To Hans Wetzel,
I was very happy to learn of your upcoming review of the [Devialet Silver] Phantom. I’ve been following the product since I first heard about it, but, as you say, all the reviews have been of a single Phantom, and not by audiophiles. It seems it could be just what I’m looking for, but I was reluctant to take a chance on it because, as you also say, there’s nothing else like it, so I just didn’t know what to expect. When a local dealer finally got a pair, the audition didn’t go well because of problems with the Spark app. So I’m very eager to read your review, particularly because you plan to make it so thorough.
Regarding thoroughness, could I please ask you to address some issues that are very important for me (and, I suspect, other readers)? First, I’m interested in reducing cables and boxes, so what’s the simplest way to store, connect, and play local files? Second, I want to use Roon to integrate my local files with Tidal, but I’ve heard it isn’t compatible with the Spark app, which is required to use the Dialog. Is there a way to make it work? Finally, how’s the sound quality at low volume? I live in an apartment, so I can’t listen at loud levels.
Another point while I have your attention: I’m happy to see a site dedicated to reasonably priced gear. I consider $5000 a lot to spend (two Phantoms, Dialog, and two Branch stands), so I’m grateful for your site’s focus. Fewer boxes and cables reduce clutter and complexity, but can also lower prices, and it looks like we’re seeing more of those options -- active speakers paired with minimalist sources, wireless systems, etc., so please keep us informed of their quality.
Thanks for your consideration. I look forward to reading your review.
My review will be thorough, but I am happy to answer some of your questions now.
Regarding the reduction of cables and boxes, and what the easiest way is to store local files, Devialet promises NAS support at some indeterminate point in the future. Long term, that seems like the best solution.
Given the Phantom’s (and Silver Phantom’s) current functionality, you’re limited to whatever compatible content currently resides on devices that can run the company’s Spark app. Currently, there are Mac, PC, iOS, and Android applications available. In my case, that meant that when Spark was up and running on all of my devices, I could wirelessly access and play all local content on my iPhone 6, iPad Air 2, older MacBook Pro with external USB HDD, and my newer MacBook Pro. In short, if there is content on (or attached to) a computer or mobile device, you should be able to seamlessly see and play such content through the Spark app. At one point during the review period, I was sitting on my couch playing music off the laptop in my hands, and within the Spark app on that computer, able to queue up and play content from my iPhone, iPad, and older MacBook Pro, all from the original Spark client. I have heard that Spark was buggy when it was initially released, and it was not quite perfect during my time with it, but after the latest firmware update, I can confirm I haven’t run into a single issue with it. I found it to be an intuitive, competent, and reliable software client.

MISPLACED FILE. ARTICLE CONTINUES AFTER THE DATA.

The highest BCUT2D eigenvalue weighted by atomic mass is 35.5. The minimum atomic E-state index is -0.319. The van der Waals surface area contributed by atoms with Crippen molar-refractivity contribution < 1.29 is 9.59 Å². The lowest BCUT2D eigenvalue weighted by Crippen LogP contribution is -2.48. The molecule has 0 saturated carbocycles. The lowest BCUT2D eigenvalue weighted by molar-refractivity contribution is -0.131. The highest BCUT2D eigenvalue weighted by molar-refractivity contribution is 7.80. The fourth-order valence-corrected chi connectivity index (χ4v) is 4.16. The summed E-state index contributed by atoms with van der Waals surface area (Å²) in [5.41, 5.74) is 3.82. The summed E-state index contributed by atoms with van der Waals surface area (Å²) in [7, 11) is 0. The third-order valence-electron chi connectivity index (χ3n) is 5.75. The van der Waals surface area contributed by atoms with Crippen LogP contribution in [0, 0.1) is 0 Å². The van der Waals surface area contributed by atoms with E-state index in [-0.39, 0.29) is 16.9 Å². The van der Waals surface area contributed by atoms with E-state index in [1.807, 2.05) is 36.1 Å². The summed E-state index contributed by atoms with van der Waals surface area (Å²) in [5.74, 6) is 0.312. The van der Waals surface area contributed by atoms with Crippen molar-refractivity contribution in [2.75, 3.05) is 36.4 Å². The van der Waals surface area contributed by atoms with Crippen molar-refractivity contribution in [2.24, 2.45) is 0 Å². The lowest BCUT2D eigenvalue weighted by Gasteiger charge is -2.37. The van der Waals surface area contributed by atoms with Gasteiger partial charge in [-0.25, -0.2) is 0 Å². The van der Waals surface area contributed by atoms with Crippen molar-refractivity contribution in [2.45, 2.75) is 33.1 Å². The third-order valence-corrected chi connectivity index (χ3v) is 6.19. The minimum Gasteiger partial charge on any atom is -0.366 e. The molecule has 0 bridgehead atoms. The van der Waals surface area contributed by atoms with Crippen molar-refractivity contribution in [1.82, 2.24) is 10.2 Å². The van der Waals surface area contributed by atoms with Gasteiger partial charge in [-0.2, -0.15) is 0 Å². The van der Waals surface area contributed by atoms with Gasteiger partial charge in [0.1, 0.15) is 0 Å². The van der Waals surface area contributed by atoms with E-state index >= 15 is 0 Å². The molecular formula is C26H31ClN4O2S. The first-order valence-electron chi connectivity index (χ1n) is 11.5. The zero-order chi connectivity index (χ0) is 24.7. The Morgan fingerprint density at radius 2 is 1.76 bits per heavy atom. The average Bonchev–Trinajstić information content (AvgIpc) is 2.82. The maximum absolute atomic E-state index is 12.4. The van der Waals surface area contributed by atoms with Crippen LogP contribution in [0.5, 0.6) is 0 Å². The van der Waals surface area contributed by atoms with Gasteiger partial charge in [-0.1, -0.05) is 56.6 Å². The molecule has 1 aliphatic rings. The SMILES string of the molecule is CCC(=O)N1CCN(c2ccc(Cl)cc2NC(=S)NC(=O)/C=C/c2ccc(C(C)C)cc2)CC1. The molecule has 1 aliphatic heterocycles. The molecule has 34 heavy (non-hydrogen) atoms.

Roon might be an issue. I can’t be 100% certain, but I don’t think Roon and Spark will play nicely together. That said, with Spark it was easy to navigate between local content on my networked devices, and my Tidal subscription. With a single, unified playlist across all Spark clients, it was a breeze to add songs from multiple sources. Spark does not offer the complete integration of Tidal content with local content the way that Roon does, but going back and forth between the built-in Tidal interface and local content was a one-step process. I’m generally highly critical of a product’s user interface and the end-user experience. To me, Spark is not quite perfect, but I have happily lived with it on a daily basis for the last few months. The thing to remember, though, is that Devialet releases software and firmware updates on a consistent basis, so I would expect continual, iterative improvement on that front.
Low-volume sound quality is excellent. Broadly speaking, I think the Phantom or Silver Phantom is most at home as a stereo pair attached to a television (and its associated devices, such as a cable box, Blu-ray player, or game console) in up to a moderately large living space. When your neighbors are royally annoying you, however, rest assured, two Phantoms or Silver Phantoms are up to the challenge of keeping them wide awake into the early morning hours. Like you, I value consolidation, minimalism, and high-performance products that are plausibly attainable by the average, hard-working audiophile. To my mind, Devialet is definitely heading in the right direction – more to come. . . . Hans Wetzel